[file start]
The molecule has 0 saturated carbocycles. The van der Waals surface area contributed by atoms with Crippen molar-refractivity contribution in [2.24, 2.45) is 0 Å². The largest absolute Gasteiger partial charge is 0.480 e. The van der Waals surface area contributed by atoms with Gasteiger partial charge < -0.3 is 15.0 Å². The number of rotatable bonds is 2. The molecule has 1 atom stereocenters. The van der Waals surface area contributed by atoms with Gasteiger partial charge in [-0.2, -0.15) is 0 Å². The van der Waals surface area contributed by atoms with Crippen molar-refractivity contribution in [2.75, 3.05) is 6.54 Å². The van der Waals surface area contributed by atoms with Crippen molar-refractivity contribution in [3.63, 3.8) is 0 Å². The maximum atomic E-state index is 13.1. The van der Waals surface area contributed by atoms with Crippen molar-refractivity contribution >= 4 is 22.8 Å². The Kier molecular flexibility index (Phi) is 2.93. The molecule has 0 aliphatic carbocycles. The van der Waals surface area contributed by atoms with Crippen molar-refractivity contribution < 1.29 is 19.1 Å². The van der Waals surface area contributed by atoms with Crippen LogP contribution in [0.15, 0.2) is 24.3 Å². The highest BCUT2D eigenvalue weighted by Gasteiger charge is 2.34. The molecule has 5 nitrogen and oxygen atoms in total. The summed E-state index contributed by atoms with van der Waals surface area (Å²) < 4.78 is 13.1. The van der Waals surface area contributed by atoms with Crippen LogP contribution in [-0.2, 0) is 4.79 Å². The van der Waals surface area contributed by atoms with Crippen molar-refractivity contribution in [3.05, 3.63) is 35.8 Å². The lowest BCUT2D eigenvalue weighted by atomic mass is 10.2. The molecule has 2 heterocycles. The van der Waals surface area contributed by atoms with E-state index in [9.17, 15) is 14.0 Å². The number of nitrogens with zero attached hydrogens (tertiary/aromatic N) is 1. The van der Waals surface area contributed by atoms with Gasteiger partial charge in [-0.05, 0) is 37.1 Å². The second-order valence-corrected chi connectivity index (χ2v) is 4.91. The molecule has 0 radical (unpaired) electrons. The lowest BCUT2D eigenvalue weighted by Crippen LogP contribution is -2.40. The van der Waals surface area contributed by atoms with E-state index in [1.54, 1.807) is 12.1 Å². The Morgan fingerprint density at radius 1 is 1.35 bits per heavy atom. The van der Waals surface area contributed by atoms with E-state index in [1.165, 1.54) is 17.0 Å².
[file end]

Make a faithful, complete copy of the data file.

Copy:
The molecule has 0 saturated carbocycles. The van der Waals surface area contributed by atoms with Crippen molar-refractivity contribution in [2.24, 2.45) is 0 Å². The largest absolute Gasteiger partial charge is 0.480 e. The van der Waals surface area contributed by atoms with Gasteiger partial charge < -0.3 is 15.0 Å². The number of rotatable bonds is 2. The molecule has 1 atom stereocenters. The van der Waals surface area contributed by atoms with Gasteiger partial charge in [-0.2, -0.15) is 0 Å². The van der Waals surface area contributed by atoms with Crippen molar-refractivity contribution in [2.75, 3.05) is 6.54 Å². The van der Waals surface area contributed by atoms with Crippen molar-refractivity contribution in [3.63, 3.8) is 0 Å². The maximum atomic E-state index is 13.1. The van der Waals surface area contributed by atoms with Crippen molar-refractivity contribution >= 4 is 22.8 Å². The Kier molecular flexibility index (Phi) is 2.93. The molecule has 0 aliphatic carbocycles. The van der Waals surface area contributed by atoms with Crippen molar-refractivity contribution < 1.29 is 19.1 Å². The van der Waals surface area contributed by atoms with Crippen LogP contribution in [0.15, 0.2) is 24.3 Å². The highest BCUT2D eigenvalue weighted by Gasteiger charge is 2.34. The molecule has 5 nitrogen and oxygen atoms in total. The summed E-state index contributed by atoms with van der Waals surface area (Å²) < 4.78 is 13.1. The van der Waals surface area contributed by atoms with Crippen LogP contribution in [-0.2, 0) is 4.79 Å². The van der Waals surface area contributed by atoms with Crippen molar-refractivity contribution in [3.05, 3.63) is 35.8 Å². The lowest BCUT2D eigenvalue weighted by atomic mass is 10.2. The molecule has 2 heterocycles. The van der Waals surface area contributed by atoms with E-state index in [9.17, 15) is 14.0 Å². The number of nitrogens with zero attached hydrogens (tertiary/aromatic N) is 1. The van der Waals surface area contributed by atoms with Gasteiger partial charge in [-0.05, 0) is 37.1 Å². The second-order valence-corrected chi connectivity index (χ2v) is 4.91. The molecule has 0 radical (unpaired) electrons. The lowest BCUT2D eigenvalue weighted by Crippen LogP contribution is -2.40. The van der Waals surface area contributed by atoms with E-state index in [1.54, 1.807) is 12.1 Å². The Morgan fingerprint density at radius 1 is 1.35 bits per heavy atom. The van der Waals surface area contributed by atoms with E-state index in [1.165, 1.54) is 17.0 Å².